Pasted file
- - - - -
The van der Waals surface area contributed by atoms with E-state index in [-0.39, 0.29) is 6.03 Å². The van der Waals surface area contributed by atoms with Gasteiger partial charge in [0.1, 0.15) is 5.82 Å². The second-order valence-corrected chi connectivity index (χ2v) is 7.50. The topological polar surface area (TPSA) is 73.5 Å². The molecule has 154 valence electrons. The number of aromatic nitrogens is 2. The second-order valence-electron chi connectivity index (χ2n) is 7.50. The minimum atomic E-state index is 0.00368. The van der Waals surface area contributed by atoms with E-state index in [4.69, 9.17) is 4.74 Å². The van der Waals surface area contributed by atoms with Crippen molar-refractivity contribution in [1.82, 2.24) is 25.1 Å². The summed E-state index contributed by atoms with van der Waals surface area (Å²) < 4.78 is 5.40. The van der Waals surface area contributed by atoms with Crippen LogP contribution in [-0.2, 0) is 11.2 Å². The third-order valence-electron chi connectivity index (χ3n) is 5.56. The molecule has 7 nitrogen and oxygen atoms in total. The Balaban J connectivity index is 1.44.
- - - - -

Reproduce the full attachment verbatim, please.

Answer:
The van der Waals surface area contributed by atoms with E-state index in [-0.39, 0.29) is 6.03 Å². The van der Waals surface area contributed by atoms with Gasteiger partial charge in [0.1, 0.15) is 5.82 Å². The second-order valence-corrected chi connectivity index (χ2v) is 7.50. The topological polar surface area (TPSA) is 73.5 Å². The molecule has 154 valence electrons. The number of aromatic nitrogens is 2. The second-order valence-electron chi connectivity index (χ2n) is 7.50. The minimum atomic E-state index is 0.00368. The van der Waals surface area contributed by atoms with E-state index in [4.69, 9.17) is 4.74 Å². The van der Waals surface area contributed by atoms with Crippen molar-refractivity contribution in [1.82, 2.24) is 25.1 Å². The summed E-state index contributed by atoms with van der Waals surface area (Å²) < 4.78 is 5.40. The van der Waals surface area contributed by atoms with Crippen LogP contribution in [-0.2, 0) is 11.2 Å². The third-order valence-electron chi connectivity index (χ3n) is 5.56. The molecule has 7 nitrogen and oxygen atoms in total. The Balaban J connectivity index is 1.44.